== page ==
Did Geoff Johns tell readers about the Watchmen ties to the DCU all the way back in 2015?
Among the many new questions raised by DC Universe Rebirth is the identity of Mr. Oz, the hooded figure who talked to post-Crisis Superman outside his hotel room. The last time we saw Mr. Oz was in the Geoff Johns/John Romita Jr. run on Superman. His true identity was never revealed. Nor was the meaning of his appearance. It seemed to be a dangling plot thread.
But now, adding up the clues in both Rebirth and Superman about the identity of the character, it looks like Mr. Oz could actually be Ozymandias from Watchmen. The evidence:
- First, the obvious. In Rebirth, the colorist has very deliberately portrayed the hooded figure's eyes as blue, which is the same eye color as Ozymandias. And the name, "Mr. Oz," is also a clue.
And well ... he's been 'watching' Superman.
- The meaning of the character's appearance in Superman was never explained — a strange, dangling plot thread left open by Geoff Johns when he ended his run on the title. In April 2015, when Romita was temporarily going solo on the title after Johns had left, Newsarama asked Romita about the hooded Mr. Oz. "Ooo! I don't think I can say anything," Romita said. "Give me $50,000 and I'll tell you exactly what's going to happen. Bribery is not above me. I am a civilian. I can't really tell you anything beyond that. But it's an amazing storyline that Geoff Johns wrote out when I first started working with him on the title. And the end of what he had — the tail end of his complete treatment — is what's coming. And it's fantastic." In June, when Gene Luen Yang started on the book, Newsarama asked him whether he'd be picking up the Mr. Oz story, but he said he knew nothing about it.
- In March 2015's Superman #39, a woman named Janet is working for Mr. Oz, and she's shown to have an "Oz" tattoo that looks a lot like the Nostalgia Perfume bottle in Watchmen (look at the last panel in the page to your left). And looking around the web, the prize goes to a blogger with the user name 'Anj' on comicboxcommentary.blogspot.com, who said of the tattoo at the time: "At first, I thought it was Adrian Veidt's Nostalgia Perfume." Good eyes. Of course, the blogger didn't take the resemblance seriously. Who would have more than a year ago?
- The first appearances of the mysterious hooded figure in Superman often portrayed him looking at many computer screens, reminiscent of Adrian Veidt standing in front of TV screens in Watchmen.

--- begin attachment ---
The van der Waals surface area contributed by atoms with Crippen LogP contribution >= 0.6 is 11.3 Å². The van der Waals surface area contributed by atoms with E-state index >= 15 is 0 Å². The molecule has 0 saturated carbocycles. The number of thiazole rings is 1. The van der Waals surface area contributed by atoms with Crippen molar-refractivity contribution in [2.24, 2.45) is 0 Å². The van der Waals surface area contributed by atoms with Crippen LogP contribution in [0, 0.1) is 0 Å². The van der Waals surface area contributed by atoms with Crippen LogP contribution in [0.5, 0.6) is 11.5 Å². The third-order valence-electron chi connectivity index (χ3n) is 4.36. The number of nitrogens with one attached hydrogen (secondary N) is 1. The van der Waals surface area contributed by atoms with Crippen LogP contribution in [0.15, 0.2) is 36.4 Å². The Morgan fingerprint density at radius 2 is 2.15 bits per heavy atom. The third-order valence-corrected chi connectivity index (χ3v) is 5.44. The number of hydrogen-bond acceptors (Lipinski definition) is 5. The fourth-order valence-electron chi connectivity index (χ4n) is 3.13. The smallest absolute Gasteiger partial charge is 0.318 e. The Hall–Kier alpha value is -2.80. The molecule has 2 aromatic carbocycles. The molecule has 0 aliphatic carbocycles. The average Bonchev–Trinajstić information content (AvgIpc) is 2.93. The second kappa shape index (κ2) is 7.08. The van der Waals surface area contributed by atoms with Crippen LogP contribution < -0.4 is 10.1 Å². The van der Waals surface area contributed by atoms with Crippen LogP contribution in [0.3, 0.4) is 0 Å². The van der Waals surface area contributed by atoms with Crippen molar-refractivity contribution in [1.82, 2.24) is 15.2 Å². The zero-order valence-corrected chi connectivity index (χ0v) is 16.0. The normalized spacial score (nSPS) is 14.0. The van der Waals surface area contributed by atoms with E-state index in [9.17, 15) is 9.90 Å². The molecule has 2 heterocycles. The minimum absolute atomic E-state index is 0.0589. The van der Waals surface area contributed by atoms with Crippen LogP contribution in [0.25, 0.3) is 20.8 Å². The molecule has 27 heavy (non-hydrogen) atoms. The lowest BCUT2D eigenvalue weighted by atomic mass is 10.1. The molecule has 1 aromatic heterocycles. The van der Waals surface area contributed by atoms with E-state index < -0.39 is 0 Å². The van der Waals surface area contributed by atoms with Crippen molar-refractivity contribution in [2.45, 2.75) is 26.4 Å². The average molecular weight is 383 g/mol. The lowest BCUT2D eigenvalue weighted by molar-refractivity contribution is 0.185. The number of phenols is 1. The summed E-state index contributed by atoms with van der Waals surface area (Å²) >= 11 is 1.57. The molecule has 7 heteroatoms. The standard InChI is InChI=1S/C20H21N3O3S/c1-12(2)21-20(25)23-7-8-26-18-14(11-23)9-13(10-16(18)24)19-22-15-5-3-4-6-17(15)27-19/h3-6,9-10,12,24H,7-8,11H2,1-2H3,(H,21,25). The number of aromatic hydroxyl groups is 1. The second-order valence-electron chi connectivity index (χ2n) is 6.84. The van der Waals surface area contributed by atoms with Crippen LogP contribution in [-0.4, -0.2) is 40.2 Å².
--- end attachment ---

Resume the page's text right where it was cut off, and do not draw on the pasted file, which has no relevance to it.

- In his first appearance in Superman #32, when Mr. Oz saw Superman fall down, he said, "come on now, Superman … Clark … you always get up when you get knocked down. I taught you that." Coupled with the implication in Rebirth that the story and characters in Watchmen not only influenced the DCU but actually created the "New 52," this claim of "teaching" New 52 Superman may refer to that.
- In Superman #34, Mr. Oz is shown again with many computer screens, pointing out that even though Clark faces tragedy every day, he "never gives up hope." He questions whether "New 52" Superman can ever give up hope. If this is, indeed, Adrian Veidt — and if Wally is correct that there's a war coming between "hope and despair" — then his interest in Superman's "hope" ties in nicely.
- He has someone with him. On the same page in Superman #34, Mr. Oz also talks to someone he appears to have imprisoned behind a pair of doors. "If I let you out, I'm sure you'd offer an opinion." Who was trapped behind the doors? If Mr. Oz is Ozymandias, was this prisoner Dr. Manhattan? Or another Watchmen character?
- The character's last appearance before Rebirth hints that there's a much bigger story coming. On the final page of Superman #39, the end of Johns' run, Mr. Oz mailed a blank book to Clark Kent — a book with a Superman symbol on front — with a not that said, "The future is unwritten Clark, but you and your friends will see it soon enough."
- The character admits in Rebirth that "Mr. Oz" isn't his real name. "Who I am does not matter," he says. "At least, not yet. For now you can call me Mr. Oz, if you like. What I am, oh, that's a different story. Friend or enemy is too simple a term when you consider the long game. Some might call this that."
So what is Mr. Oz's "long game?" If he really is Ozymandias, then Johns hinted about this development more than a year ago. And if he's been watching and knowing all this time, then his warning that the Superman family are not what they believe they are might all tie into the manipulations being done by the Watchmen characters. (Readers should keep an eye on the new Superboy, in whom Mr. Oz has taken an interest.)
And if this really is Adrian Veidt, then Wally West's warning about a coming war "between hope and despair" — which seems to indicate a Watchmen vs. DCU fight — will involve more than just Dr. Manhattan.